So said Judge C. Jeffrey Arnold when sentencing Erik Mota today.
He was found guilty by a jury of first degree murder, aggravated battery, false imprisonment and shooting/throwing a missile into a dwelling/structure/vehicle.
His ex-girlfriend was reticent about testifying against Mota during the trial, but was compelled to do so by the prosecution. Judge Arnold took considerable time to explain to the defendant and everyone else present that she was not responsible for deciding whether or not charges would be pursued. It was abundantly clear that the State Attorney is the only person who decides what charges will be filed. The judge elaborated further, explaining that if a material witness fails to appear when subpoenaed, he may issue a warrant for their arrest and they may be held in custody up to 179 days.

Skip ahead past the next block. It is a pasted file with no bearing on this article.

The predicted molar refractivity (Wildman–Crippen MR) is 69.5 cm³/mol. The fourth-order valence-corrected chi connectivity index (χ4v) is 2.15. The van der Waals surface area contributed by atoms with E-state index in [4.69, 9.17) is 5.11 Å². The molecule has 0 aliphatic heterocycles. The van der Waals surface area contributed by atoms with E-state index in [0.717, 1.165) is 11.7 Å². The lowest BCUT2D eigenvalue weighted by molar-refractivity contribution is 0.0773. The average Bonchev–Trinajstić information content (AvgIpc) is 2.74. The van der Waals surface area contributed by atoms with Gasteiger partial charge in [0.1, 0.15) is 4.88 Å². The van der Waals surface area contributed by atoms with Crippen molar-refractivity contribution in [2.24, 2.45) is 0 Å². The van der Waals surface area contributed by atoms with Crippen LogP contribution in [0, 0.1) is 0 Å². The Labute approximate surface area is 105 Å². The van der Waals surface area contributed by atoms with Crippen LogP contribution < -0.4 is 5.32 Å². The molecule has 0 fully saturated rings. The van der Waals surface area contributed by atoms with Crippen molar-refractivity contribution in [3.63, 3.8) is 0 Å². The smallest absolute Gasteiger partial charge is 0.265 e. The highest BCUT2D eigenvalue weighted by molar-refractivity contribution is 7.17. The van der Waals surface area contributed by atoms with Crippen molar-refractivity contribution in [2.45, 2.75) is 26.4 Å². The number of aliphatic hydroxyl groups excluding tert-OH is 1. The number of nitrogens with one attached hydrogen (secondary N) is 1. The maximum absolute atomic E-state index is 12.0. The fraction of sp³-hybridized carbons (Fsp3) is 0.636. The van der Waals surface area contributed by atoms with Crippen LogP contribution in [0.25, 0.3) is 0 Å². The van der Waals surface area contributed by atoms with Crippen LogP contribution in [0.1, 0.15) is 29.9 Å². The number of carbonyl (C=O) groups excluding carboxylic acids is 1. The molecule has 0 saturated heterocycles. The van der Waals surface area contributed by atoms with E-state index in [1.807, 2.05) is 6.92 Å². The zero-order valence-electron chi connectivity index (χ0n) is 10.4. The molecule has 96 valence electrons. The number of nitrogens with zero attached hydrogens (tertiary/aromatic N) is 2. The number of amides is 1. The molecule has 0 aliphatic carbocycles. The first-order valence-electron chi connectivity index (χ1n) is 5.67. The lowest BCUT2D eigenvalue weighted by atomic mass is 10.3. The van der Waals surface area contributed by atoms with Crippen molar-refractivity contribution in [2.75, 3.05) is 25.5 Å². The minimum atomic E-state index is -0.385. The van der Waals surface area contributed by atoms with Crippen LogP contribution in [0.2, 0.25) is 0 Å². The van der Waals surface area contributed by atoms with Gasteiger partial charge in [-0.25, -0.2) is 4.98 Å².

In today's sentencing hearing, the defendant and several of his family members addressed the Court. It sounded as if Mota had led a rather squeaky clean life until that fateful night when he hunted down his victims. He was described as being a good person, honest, willing to help others, generous, and having found God while in jail.
Judge Arnold expressed hope that Mr. Mota is the changed man that he and his family members asserted he is, but that there are consequences to one's actions. He then sentenced the defendant to LIFE in the Department of Corrections + 30 years (to be served consecutively) + 15 years (to be served concurrently) + 5 more (concurrent).
The judge also assessed court costs and restitution (totaling $833) to be collected. He further explained that as the collections judge, he has the power to collect from an inmate's canteen account while they are incarcerated. Judge Arnold mentioned that he has obtained several thousands of dollars in this manner and advised Mr. Mota to come up with the money in order to avoid a similar fate.
Judge Arnold was respectful to all parties in the courtroom, answered several questions from the defendant, explained his appeal rights in greater detail than I've witnessed before, and expressed his greatest concern for Mota's son, who will grow up without having his father be a part of his daily life.
As the judge so eloquently stated, "Everyone is a victim here."